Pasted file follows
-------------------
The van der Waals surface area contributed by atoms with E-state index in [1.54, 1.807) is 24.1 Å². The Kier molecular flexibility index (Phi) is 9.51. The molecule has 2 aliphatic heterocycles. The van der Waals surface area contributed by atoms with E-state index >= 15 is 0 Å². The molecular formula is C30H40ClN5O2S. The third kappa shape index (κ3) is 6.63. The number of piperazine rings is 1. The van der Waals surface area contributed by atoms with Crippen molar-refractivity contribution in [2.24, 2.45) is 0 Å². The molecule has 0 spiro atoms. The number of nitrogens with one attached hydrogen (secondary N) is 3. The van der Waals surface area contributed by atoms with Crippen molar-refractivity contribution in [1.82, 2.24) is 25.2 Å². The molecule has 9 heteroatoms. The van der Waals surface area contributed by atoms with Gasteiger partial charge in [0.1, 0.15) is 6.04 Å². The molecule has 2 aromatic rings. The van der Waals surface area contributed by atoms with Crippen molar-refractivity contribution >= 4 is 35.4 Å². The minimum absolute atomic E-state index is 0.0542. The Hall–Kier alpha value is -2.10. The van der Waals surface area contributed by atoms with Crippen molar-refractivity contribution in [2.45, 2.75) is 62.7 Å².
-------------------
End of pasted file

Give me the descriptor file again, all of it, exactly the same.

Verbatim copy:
The van der Waals surface area contributed by atoms with E-state index in [1.54, 1.807) is 24.1 Å². The Kier molecular flexibility index (Phi) is 9.51. The molecule has 2 aliphatic heterocycles. The van der Waals surface area contributed by atoms with E-state index >= 15 is 0 Å². The molecular formula is C30H40ClN5O2S. The third kappa shape index (κ3) is 6.63. The number of piperazine rings is 1. The van der Waals surface area contributed by atoms with Crippen molar-refractivity contribution in [2.24, 2.45) is 0 Å². The molecule has 0 spiro atoms. The number of nitrogens with one attached hydrogen (secondary N) is 3. The van der Waals surface area contributed by atoms with Crippen molar-refractivity contribution in [1.82, 2.24) is 25.2 Å². The molecule has 9 heteroatoms. The van der Waals surface area contributed by atoms with Gasteiger partial charge in [0.1, 0.15) is 6.04 Å². The molecule has 2 aromatic rings. The van der Waals surface area contributed by atoms with Crippen molar-refractivity contribution >= 4 is 35.4 Å². The minimum absolute atomic E-state index is 0.0542. The Hall–Kier alpha value is -2.10. The van der Waals surface area contributed by atoms with Crippen molar-refractivity contribution in [2.45, 2.75) is 62.7 Å².